Racers settled into Horse Creek Lodge on Saturday night with hot indoor and outdoor showers, a roaring fire pit, and another gourmet meal created by Chef Chris Diminno; provided by Chris King.
After a long day in the rain, sleet, snow, and slippery river crossings, the happy, but exhausted group cheered when the event organizers announced the cancelation of a stage for the final day. “Because we are ambitious, Day 4 is an ambitious day,” started Nick Gibson, “but we are going to be slightly less ambitious and cut out Stage 16.”
Day 4 was still a monster of a day with over 10 miles of riding, much of it on an exposed ridge at 5500 feet in snow and freezing rain. Racers – who were relieved to have a later start time – were shuttled up to start a roughly 1.5 hour liaison stage across the ridgeline to the top of Stage 17. Here racers started a descent that had expected fast times of 30 minutes and arrived to the bottom where fires to warm freezing hands were already burning.
A short liaise between Stage 17 and 18 took racers to their final descent of the race – 15 minutes of a flatter grade, but high speed trail. It was the perfect trail to end on and left everyone smiling and congregating around another warm fire with beers in hand.
Barry Wicks experienced the weather on the way to Stage 17 firsthand, “at the top on the liaison from the bus it was definitely raining and snowing; ‘wintery mix,’ I think is the correct term. It was really cool up there. It was nice that we were pedalling a bit, so it wasn’t too cold.” As for the choice to drop Stage 16 from today’s agenda, Barry thought the right call was made. “I’m pretty tired, it would have been hard to do another couple of hours out in the woods. Erring on the side of safety is the right way to go.”
“It was all types of weather out there, we had snow and sleet at the top. And there was a fire going at the top as well, so it was nice to warm your hands before you dropped in,” said Chris Johnston holding his celebratory finish line beer. “It was a super long stage, but not quite as long as estimated so I think a lot of us crossed the line with a bit of extra gas in the tank and could have gone a little bit harder. The second stage after that had really good flow, you still had to pedal hard to maintain that flow, but it was a really cool way to end the week.” At the start of Day 3 Geoff Kabush had a 55 second lead over Chris, “It will be really cool to see how it all pans out. I know I gave it my best, so whatever happens, I’m stoked!”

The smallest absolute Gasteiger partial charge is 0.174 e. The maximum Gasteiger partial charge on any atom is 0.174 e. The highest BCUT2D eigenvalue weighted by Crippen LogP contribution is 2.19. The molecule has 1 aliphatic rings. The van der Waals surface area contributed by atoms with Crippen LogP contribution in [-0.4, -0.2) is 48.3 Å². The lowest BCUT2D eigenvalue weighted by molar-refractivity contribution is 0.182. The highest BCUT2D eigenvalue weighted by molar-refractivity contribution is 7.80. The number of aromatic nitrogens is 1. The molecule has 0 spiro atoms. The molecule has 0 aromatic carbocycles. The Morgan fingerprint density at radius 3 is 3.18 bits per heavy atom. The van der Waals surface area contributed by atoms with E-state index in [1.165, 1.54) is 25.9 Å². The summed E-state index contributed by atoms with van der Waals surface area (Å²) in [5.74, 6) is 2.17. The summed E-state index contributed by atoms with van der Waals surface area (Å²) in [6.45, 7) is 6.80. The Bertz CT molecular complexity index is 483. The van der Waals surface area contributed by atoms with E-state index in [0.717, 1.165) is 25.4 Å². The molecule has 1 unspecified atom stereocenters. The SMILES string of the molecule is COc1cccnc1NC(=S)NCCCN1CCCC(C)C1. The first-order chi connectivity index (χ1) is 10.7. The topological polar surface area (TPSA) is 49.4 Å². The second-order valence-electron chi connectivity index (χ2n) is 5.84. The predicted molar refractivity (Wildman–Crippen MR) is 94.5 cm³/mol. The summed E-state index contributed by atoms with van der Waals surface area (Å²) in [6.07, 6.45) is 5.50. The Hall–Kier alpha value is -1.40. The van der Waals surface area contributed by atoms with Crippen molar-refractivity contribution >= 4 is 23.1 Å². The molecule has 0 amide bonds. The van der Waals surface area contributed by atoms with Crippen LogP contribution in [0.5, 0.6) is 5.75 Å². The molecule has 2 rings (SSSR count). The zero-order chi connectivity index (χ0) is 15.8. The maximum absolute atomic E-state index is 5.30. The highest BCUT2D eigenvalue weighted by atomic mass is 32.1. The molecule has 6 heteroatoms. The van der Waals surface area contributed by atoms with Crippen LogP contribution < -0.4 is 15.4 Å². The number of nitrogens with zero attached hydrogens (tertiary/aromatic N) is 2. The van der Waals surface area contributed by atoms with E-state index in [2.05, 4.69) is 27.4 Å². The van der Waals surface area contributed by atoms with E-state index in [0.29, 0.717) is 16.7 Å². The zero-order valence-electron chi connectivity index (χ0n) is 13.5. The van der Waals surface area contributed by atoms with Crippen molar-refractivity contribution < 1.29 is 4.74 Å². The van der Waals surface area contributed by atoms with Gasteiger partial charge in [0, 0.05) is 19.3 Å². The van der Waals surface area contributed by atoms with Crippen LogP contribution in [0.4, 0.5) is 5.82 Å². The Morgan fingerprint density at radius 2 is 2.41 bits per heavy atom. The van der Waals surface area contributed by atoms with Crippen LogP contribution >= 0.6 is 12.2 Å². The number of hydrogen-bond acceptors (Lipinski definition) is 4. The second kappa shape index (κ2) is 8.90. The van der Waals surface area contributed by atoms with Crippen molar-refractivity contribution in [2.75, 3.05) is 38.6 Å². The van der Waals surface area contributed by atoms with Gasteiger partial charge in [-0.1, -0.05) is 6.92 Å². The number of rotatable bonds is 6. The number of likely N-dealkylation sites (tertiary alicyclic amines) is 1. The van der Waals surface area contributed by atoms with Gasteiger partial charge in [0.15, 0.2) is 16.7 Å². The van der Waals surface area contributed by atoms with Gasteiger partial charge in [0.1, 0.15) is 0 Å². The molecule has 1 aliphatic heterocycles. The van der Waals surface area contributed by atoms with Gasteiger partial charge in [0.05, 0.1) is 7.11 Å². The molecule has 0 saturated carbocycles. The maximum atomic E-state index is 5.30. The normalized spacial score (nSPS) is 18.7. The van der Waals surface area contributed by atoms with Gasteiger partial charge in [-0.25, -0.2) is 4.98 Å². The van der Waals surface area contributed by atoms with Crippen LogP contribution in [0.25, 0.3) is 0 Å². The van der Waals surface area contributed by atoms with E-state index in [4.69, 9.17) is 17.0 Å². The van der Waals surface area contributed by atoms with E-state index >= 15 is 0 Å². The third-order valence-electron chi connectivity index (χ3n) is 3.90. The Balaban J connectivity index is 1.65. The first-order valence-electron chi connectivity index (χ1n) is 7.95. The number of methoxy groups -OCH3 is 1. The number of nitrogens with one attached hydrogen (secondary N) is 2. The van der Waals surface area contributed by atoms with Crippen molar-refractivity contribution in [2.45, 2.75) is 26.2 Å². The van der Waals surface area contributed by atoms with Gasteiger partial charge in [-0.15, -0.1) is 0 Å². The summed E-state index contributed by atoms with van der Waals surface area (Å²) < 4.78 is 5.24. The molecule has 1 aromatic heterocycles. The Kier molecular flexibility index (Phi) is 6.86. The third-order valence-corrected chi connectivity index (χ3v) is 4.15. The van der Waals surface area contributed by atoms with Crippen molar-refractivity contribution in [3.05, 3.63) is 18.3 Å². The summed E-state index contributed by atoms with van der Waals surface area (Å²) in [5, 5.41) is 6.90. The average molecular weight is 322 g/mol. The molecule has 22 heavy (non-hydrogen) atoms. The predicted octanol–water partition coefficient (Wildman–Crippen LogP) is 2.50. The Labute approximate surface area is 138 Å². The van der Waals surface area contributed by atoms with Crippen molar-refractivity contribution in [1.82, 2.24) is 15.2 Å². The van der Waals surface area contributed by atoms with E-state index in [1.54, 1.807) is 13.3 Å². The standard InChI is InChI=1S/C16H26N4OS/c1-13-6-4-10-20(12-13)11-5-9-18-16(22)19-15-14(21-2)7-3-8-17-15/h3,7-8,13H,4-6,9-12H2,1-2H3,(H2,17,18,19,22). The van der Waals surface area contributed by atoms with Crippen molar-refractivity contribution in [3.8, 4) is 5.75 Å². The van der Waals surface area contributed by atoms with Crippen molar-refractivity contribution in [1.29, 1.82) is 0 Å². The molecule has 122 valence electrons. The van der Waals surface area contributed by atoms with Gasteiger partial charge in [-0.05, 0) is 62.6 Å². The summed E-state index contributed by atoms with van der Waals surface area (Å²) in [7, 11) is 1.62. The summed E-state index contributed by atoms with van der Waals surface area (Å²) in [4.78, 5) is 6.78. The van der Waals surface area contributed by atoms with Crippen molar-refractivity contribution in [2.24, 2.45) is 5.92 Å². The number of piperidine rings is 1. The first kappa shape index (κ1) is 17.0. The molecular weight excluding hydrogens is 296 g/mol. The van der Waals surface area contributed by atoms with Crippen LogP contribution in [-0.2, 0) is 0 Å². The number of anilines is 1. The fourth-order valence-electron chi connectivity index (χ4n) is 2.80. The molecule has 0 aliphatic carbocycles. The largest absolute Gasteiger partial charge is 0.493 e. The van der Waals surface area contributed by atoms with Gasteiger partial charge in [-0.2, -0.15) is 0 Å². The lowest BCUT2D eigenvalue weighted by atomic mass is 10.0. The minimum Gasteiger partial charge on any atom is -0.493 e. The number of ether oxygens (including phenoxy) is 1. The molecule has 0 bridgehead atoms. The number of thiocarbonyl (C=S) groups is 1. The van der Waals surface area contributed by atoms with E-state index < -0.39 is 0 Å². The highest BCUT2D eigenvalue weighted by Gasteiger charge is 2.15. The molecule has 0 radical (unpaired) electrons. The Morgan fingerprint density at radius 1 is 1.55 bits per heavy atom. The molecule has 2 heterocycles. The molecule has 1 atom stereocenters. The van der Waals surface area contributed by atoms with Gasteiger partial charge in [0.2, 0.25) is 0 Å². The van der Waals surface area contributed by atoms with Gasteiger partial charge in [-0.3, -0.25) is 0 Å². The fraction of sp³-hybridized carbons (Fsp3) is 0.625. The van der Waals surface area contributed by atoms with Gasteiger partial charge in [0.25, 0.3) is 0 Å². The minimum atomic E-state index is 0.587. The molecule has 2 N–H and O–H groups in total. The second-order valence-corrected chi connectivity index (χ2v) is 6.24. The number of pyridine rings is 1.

In the end Geoff Kabush would take the overall win and after finishing in 2nd last year, he says he didn’t have any expectations coming into this week, “I just wanted to come down and have some fun! These guys put on an awesome event in a really fun place to ride. I rode the trails as fast as I could and I think it went pretty well.”
Rosara Joseph won her second consecutive Trans-Cascadia in the Pro Women’s category, “I felt like this year was definitely a step up in terms of the challenge; the trails that we rode were more physically and technically demanding, the days were longer and there was some more gnarly stuff on the trails. And we had the great privilege of riding some brand new trails and that was super exciting. I think people – specifically these last two days have been big days – have definitely been challenged but everyone is buzzing and it’s such a cool atmosphere and I really admire the attitude of everyone here who took part.”
This year the Trans-Cascadia event expanded their area and, in working with local organizations, was able to open and use new trails to provide a more diverse racecourse. Like every true adventure there was adversity in the form of injuries and weather, but there were also incredible views, descents, competition, and of course basecamp life. When all was said and done yesterday, everyone gathered around the campfire to celebrate, not just the success of the entire 2016 Trans-Cascadia field, but also their shared experience over the last four days – and it would seem that the times around the fire generate the richest of memories.